anyway...taking the time to find a true professional, not just an electrician who says he is, may save you much $$$ and headache later down the line.
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Old 05-12-2020, 09:55   #10
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Re: Harness Replacement

I found on our (Volvo) engine that the wiring harness itself was the weak spot. The connectors themselves are liable to corrosion and eventual failures. I replaced our harness with factory once, same problems eventually reemerged. Even replaced the factory (amphenol) connectors once, and issues still presented themselves.

Better, and not much more involved, was to replace the entire harness with individual wires leading to a good terminal strip near the engine. This provides for better vibration resistance and easier troubleshooting. If this seems too daunting, cutting out the engine connector and replacing it with a terminal strip is a good next step. If there are issues at the instrument panel, you can do the same there.

Since I did that, had no issues with engine wiring connections.
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Old 05-12-2020, 10:05   #11
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Re: Harness Replacement

Our boat is in a similar situation. But with 2 engines. The previous owners all added new gauges and lights that no longer function and it's a mess!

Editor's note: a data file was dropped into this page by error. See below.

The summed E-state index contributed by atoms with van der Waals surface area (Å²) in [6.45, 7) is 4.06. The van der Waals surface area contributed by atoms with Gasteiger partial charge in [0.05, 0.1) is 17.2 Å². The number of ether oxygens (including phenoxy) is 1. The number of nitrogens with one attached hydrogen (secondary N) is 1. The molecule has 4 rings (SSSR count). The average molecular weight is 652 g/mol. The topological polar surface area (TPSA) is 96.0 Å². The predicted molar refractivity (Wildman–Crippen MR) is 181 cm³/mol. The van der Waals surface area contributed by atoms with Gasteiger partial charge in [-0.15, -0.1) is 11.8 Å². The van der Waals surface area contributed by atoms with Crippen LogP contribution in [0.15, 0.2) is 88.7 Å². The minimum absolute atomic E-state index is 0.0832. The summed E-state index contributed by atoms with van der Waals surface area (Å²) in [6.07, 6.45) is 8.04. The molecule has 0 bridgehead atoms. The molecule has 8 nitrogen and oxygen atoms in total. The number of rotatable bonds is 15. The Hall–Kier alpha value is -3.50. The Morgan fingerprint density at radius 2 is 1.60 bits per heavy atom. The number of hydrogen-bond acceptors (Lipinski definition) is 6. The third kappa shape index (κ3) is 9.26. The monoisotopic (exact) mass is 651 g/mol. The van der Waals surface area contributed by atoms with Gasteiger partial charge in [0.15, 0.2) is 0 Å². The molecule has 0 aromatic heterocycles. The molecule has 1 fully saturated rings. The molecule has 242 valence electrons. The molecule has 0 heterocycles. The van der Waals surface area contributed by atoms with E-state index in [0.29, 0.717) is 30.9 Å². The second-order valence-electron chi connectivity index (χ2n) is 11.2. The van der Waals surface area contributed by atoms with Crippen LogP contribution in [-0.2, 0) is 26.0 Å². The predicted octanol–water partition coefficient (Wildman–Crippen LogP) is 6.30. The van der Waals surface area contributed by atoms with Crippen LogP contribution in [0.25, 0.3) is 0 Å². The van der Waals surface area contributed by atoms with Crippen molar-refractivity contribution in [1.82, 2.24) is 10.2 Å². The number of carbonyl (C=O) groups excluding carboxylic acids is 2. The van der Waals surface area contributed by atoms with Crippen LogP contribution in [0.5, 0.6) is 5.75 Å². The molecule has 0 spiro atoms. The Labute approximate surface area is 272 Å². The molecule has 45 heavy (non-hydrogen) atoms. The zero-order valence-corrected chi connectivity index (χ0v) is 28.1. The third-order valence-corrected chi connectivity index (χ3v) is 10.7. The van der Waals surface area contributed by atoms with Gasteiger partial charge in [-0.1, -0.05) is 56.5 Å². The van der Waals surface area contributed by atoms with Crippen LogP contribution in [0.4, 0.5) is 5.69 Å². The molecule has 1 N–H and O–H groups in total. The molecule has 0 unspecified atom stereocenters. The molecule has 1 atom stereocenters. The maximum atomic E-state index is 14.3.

So this coming hurricane season I will be stripping it all out and installing new panels and harnesses.
So I'm looking forward to hearing about your progress
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Old 13-12-2020, 06:39   #12
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Re: Harness Replaceme

Quote:
Originally Posted by chris mac View Post
Our boat is in a similar situation. But with 2 engines. The previous owners all added new gauges and lights that no longer function and it's a mess!
So this coming hurricane season I will be stripping it all out and installing new panels and harnesses.
So I'm looking forward to hearing about your progress
We have decided to have a new harness professionally installed
as well as all the battery wiring,
AC system and inverter charger.
The PO really did a number on the boat.
They spent lots of money on it but left no notes
just thought they would remember everything.
There are two Balmar alternators, two controllers, a Bluesea ACR
A 1/2 All / Off switch and at one time a second house bank.
Most likely everything will be ripped out and we will start fresh.
A clean DC feed will come up to a new DC Panel
and we will do all the wiring from there.